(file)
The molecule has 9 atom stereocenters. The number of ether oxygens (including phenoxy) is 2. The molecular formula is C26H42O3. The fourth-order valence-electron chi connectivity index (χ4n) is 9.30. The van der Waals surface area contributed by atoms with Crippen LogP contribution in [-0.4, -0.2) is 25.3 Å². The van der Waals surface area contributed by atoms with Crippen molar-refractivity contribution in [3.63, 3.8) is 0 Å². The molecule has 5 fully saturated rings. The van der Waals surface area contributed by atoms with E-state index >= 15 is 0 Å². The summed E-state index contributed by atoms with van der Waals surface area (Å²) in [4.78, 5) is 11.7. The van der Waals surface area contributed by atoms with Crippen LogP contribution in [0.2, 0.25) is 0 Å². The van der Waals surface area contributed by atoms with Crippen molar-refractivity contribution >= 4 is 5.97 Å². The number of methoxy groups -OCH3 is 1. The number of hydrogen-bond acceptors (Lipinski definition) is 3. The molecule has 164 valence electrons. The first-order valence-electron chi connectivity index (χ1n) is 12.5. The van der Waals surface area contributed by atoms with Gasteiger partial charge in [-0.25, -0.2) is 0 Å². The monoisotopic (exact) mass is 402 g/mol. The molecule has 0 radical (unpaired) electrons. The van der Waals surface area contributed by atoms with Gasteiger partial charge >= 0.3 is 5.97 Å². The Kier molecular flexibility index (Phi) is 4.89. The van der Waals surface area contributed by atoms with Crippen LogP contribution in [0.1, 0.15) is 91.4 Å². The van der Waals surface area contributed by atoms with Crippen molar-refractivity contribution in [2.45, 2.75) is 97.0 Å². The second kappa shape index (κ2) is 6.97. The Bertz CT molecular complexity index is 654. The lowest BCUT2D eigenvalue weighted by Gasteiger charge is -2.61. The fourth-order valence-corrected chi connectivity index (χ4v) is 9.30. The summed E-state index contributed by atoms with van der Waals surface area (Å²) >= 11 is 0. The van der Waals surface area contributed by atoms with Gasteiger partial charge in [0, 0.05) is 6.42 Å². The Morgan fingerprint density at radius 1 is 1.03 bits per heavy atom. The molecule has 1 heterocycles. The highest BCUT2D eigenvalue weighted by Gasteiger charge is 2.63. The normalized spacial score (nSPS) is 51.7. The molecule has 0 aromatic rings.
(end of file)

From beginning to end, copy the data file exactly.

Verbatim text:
The molecule has 9 atom stereocenters. The number of ether oxygens (including phenoxy) is 2. The molecular formula is C26H42O3. The fourth-order valence-electron chi connectivity index (χ4n) is 9.30. The van der Waals surface area contributed by atoms with Crippen LogP contribution in [-0.4, -0.2) is 25.3 Å². The van der Waals surface area contributed by atoms with Crippen molar-refractivity contribution in [3.63, 3.8) is 0 Å². The molecule has 5 fully saturated rings. The van der Waals surface area contributed by atoms with E-state index >= 15 is 0 Å². The summed E-state index contributed by atoms with van der Waals surface area (Å²) in [4.78, 5) is 11.7. The van der Waals surface area contributed by atoms with Crippen LogP contribution in [0.2, 0.25) is 0 Å². The van der Waals surface area contributed by atoms with Crippen molar-refractivity contribution >= 4 is 5.97 Å². The number of methoxy groups -OCH3 is 1. The number of hydrogen-bond acceptors (Lipinski definition) is 3. The molecule has 164 valence electrons. The first-order valence-electron chi connectivity index (χ1n) is 12.5. The van der Waals surface area contributed by atoms with Gasteiger partial charge in [-0.25, -0.2) is 0 Å². The monoisotopic (exact) mass is 402 g/mol. The molecule has 0 radical (unpaired) electrons. The van der Waals surface area contributed by atoms with Gasteiger partial charge >= 0.3 is 5.97 Å². The Kier molecular flexibility index (Phi) is 4.89. The van der Waals surface area contributed by atoms with Crippen LogP contribution in [0.1, 0.15) is 91.4 Å². The van der Waals surface area contributed by atoms with Crippen molar-refractivity contribution in [2.45, 2.75) is 97.0 Å². The second kappa shape index (κ2) is 6.97. The Bertz CT molecular complexity index is 654. The lowest BCUT2D eigenvalue weighted by Gasteiger charge is -2.61. The fourth-order valence-corrected chi connectivity index (χ4v) is 9.30. The summed E-state index contributed by atoms with van der Waals surface area (Å²) >= 11 is 0. The van der Waals surface area contributed by atoms with Gasteiger partial charge in [0, 0.05) is 6.42 Å². The Morgan fingerprint density at radius 1 is 1.03 bits per heavy atom. The molecule has 1 heterocycles. The highest BCUT2D eigenvalue weighted by Gasteiger charge is 2.63. The normalized spacial score (nSPS) is 51.7. The molecule has 0 aromatic rings.